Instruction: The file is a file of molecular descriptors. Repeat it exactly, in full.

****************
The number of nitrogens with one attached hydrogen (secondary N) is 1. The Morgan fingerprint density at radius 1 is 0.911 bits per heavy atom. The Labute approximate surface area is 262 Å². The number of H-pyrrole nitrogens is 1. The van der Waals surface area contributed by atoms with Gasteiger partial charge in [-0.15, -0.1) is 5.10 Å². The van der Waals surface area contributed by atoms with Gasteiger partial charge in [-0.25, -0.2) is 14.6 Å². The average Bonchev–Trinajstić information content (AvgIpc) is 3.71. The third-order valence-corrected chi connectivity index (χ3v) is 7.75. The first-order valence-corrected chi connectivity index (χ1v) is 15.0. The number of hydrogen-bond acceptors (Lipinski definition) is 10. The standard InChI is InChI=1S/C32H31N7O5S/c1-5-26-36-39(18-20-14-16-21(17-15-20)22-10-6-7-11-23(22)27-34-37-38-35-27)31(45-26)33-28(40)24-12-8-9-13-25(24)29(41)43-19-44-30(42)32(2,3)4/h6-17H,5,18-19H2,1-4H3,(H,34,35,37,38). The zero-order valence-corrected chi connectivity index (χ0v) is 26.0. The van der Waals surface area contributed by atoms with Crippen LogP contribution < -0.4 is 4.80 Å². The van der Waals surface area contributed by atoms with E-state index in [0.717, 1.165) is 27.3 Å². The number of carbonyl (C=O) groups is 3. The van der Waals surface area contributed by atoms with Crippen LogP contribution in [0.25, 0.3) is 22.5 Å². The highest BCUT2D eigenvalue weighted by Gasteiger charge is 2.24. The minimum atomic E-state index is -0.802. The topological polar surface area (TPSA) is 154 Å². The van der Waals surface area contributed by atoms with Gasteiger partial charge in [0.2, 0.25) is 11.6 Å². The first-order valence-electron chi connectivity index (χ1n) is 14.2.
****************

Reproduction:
The number of nitrogens with one attached hydrogen (secondary N) is 1. The Morgan fingerprint density at radius 1 is 0.911 bits per heavy atom. The Labute approximate surface area is 262 Å². The number of H-pyrrole nitrogens is 1. The van der Waals surface area contributed by atoms with Gasteiger partial charge in [-0.15, -0.1) is 5.10 Å². The van der Waals surface area contributed by atoms with Gasteiger partial charge in [-0.25, -0.2) is 14.6 Å². The average Bonchev–Trinajstić information content (AvgIpc) is 3.71. The third-order valence-corrected chi connectivity index (χ3v) is 7.75. The first-order valence-corrected chi connectivity index (χ1v) is 15.0. The number of hydrogen-bond acceptors (Lipinski definition) is 10. The standard InChI is InChI=1S/C32H31N7O5S/c1-5-26-36-39(18-20-14-16-21(17-15-20)22-10-6-7-11-23(22)27-34-37-38-35-27)31(45-26)33-28(40)24-12-8-9-13-25(24)29(41)43-19-44-30(42)32(2,3)4/h6-17H,5,18-19H2,1-4H3,(H,34,35,37,38). The zero-order valence-corrected chi connectivity index (χ0v) is 26.0. The van der Waals surface area contributed by atoms with Crippen LogP contribution < -0.4 is 4.80 Å². The van der Waals surface area contributed by atoms with E-state index in [0.717, 1.165) is 27.3 Å². The number of carbonyl (C=O) groups is 3. The van der Waals surface area contributed by atoms with Crippen LogP contribution in [0.25, 0.3) is 22.5 Å². The highest BCUT2D eigenvalue weighted by Gasteiger charge is 2.24. The minimum atomic E-state index is -0.802. The topological polar surface area (TPSA) is 154 Å². The van der Waals surface area contributed by atoms with Gasteiger partial charge in [0.2, 0.25) is 11.6 Å². The first-order valence-electron chi connectivity index (χ1n) is 14.2.